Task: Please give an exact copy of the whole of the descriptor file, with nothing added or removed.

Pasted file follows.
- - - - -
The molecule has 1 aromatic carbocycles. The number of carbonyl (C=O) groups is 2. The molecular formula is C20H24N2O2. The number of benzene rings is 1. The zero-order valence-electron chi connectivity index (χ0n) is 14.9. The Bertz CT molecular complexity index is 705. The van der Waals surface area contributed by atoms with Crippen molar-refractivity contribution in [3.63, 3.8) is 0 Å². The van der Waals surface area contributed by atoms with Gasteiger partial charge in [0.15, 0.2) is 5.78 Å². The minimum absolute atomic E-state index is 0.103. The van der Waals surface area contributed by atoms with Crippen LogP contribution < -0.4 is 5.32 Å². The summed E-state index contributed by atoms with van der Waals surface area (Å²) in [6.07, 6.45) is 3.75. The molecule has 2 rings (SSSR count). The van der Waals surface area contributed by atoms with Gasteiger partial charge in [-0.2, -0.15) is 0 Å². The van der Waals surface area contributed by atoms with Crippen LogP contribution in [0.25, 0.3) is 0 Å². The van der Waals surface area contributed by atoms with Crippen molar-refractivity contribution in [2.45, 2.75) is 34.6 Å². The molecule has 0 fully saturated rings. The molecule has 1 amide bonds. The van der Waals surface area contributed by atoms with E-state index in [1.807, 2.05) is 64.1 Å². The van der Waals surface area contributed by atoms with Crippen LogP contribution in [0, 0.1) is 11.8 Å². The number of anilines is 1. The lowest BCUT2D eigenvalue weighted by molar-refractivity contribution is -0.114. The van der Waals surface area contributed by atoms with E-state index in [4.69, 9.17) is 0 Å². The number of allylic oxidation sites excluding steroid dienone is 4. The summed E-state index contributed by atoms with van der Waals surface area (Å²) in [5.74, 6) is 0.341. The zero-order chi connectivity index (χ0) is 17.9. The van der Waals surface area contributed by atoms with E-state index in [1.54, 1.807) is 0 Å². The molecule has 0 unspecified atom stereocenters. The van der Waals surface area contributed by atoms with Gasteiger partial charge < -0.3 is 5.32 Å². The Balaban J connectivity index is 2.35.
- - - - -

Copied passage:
The molecule has 1 aromatic carbocycles. The number of carbonyl (C=O) groups is 2. The molecular formula is C20H24N2O2. The number of benzene rings is 1. The zero-order valence-electron chi connectivity index (χ0n) is 14.9. The Bertz CT molecular complexity index is 705. The van der Waals surface area contributed by atoms with Crippen molar-refractivity contribution in [3.63, 3.8) is 0 Å². The van der Waals surface area contributed by atoms with Gasteiger partial charge in [0.15, 0.2) is 5.78 Å². The minimum absolute atomic E-state index is 0.103. The van der Waals surface area contributed by atoms with Crippen LogP contribution < -0.4 is 5.32 Å². The summed E-state index contributed by atoms with van der Waals surface area (Å²) in [6.07, 6.45) is 3.75. The molecule has 2 rings (SSSR count). The van der Waals surface area contributed by atoms with Gasteiger partial charge in [-0.2, -0.15) is 0 Å². The van der Waals surface area contributed by atoms with Crippen LogP contribution in [0.25, 0.3) is 0 Å². The van der Waals surface area contributed by atoms with Crippen molar-refractivity contribution in [2.45, 2.75) is 34.6 Å². The molecule has 0 fully saturated rings. The molecule has 1 amide bonds. The van der Waals surface area contributed by atoms with E-state index in [1.807, 2.05) is 64.1 Å². The van der Waals surface area contributed by atoms with Crippen LogP contribution in [0, 0.1) is 11.8 Å². The number of anilines is 1. The lowest BCUT2D eigenvalue weighted by molar-refractivity contribution is -0.114. The van der Waals surface area contributed by atoms with E-state index in [4.69, 9.17) is 0 Å². The number of allylic oxidation sites excluding steroid dienone is 4. The summed E-state index contributed by atoms with van der Waals surface area (Å²) in [5.74, 6) is 0.341. The zero-order chi connectivity index (χ0) is 17.9. The van der Waals surface area contributed by atoms with E-state index in [1.54, 1.807) is 0 Å². The molecule has 0 unspecified atom stereocenters. The van der Waals surface area contributed by atoms with Gasteiger partial charge < -0.3 is 5.32 Å². The Balaban J connectivity index is 2.35.